CAIRO - Islamists have swept Egypt's first democratic election, taking two-thirds of seats in the country's new parliament.
"The train of democracy has entered the station and elected the first People's Assembly since the January 25 revolution," Abdel-Moez Ibrahim, head of the electoral committee, told a new conference Saturday, January 21, cited by Agence France-Presse (AFP).
Final results showed that the Muslim Brotherhood's Freedom and Justice Party (FJP) won 235 seats, or 47.18 percent, in the new parliament.
The FJP secured 127 seats on party lists and its candidates won another 108 in first-past-the-post constituency votes.
The Salafist Al-Nour party trailed second with 121 seats, or 24.29 percent.
The liberal Wafd Party and Egyptian Bloc, which includes the Free Egyptians party of telecoms magnate Naguib Sawiris who is facing trial on allegations of insulting Islam, came third and fourth with nine and seven percent respectively.
The Revolution Continues coalition, dominated by youth groups at the forefront of the protests that toppled president Hosni Mubarak, attracted less than a million votes and took just seven of the 498 seats up for grabs in the lower house.
Under Egypt's complex electoral system, two thirds or 332 of the seats in lower house are decided by proportional representation on closed party lists. The other third are contested by individual candidates.
The People's Assembly (lower house of parliament) is made up of 498 elected MPs and 10 appointed by the ruling military which took over after Mubarak quit last February 11.
The new parliament will hold its first session on Monday.
Saad al-Katatni, an FJP candidate to become the parliament speaker, said the new assembly would be "reconciliatory".
"The priorities are meeting the demands of the revolution, including the rights of the injured and those killed in the uprising," he told Reuters.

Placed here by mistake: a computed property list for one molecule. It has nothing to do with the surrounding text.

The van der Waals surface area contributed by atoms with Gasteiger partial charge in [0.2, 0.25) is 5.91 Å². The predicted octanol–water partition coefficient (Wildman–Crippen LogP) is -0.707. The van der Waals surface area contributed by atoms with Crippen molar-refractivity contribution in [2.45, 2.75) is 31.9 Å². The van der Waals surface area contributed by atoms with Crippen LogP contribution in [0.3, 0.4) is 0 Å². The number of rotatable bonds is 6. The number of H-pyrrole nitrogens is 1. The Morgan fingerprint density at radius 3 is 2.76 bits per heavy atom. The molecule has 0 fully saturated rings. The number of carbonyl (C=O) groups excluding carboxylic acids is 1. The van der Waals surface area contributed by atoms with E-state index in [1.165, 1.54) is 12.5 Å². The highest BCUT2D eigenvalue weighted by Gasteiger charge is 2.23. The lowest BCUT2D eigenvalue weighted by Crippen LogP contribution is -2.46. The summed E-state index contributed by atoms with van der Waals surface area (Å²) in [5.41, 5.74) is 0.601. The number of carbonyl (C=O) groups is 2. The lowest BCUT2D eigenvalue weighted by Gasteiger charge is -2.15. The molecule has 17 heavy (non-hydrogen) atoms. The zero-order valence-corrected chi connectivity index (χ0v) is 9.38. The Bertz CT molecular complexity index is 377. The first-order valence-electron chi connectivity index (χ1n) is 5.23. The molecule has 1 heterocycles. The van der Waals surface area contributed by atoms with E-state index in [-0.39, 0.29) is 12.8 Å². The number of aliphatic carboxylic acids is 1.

The Brotherhood's party has promised all Egyptians will have a voice in the new parliament.
The FJP expressed its "confidence that Katatni will be at the same distance from all representatives, either those of the FJP or other parties."
This would "uphold the principle of democracy and consolidate the rules of political participation," the party said in a statement.
The rise of the Islamists in Egypt's first election since Mubarak's overthrow marks a monumental shift from the past when parliament was a compliant body stuffed with members of his National Democratic Party and the Muslim Brotherhood was officially banned but tolerated.
The arrival of a new generation of politicians with a genuine popular mandate suggests parliament will seek to temper the power of the ruling military council, which has pledged to step aside at the end of June.
The ruling military council, which took over Mubarak's duties also named its choices on Saturday for the 10 parliamentary seats reserved for presidential appointees.
Only one woman was among the appointees which is likely to further disappoint feminist groups after women won only a handful of seats in the elections.
Mubarak had traditionally used the quota to boost the representation of women and Coptic Christians.
Five of the appointees belonged to the Coptic community, which comprises some 10 percent of the population.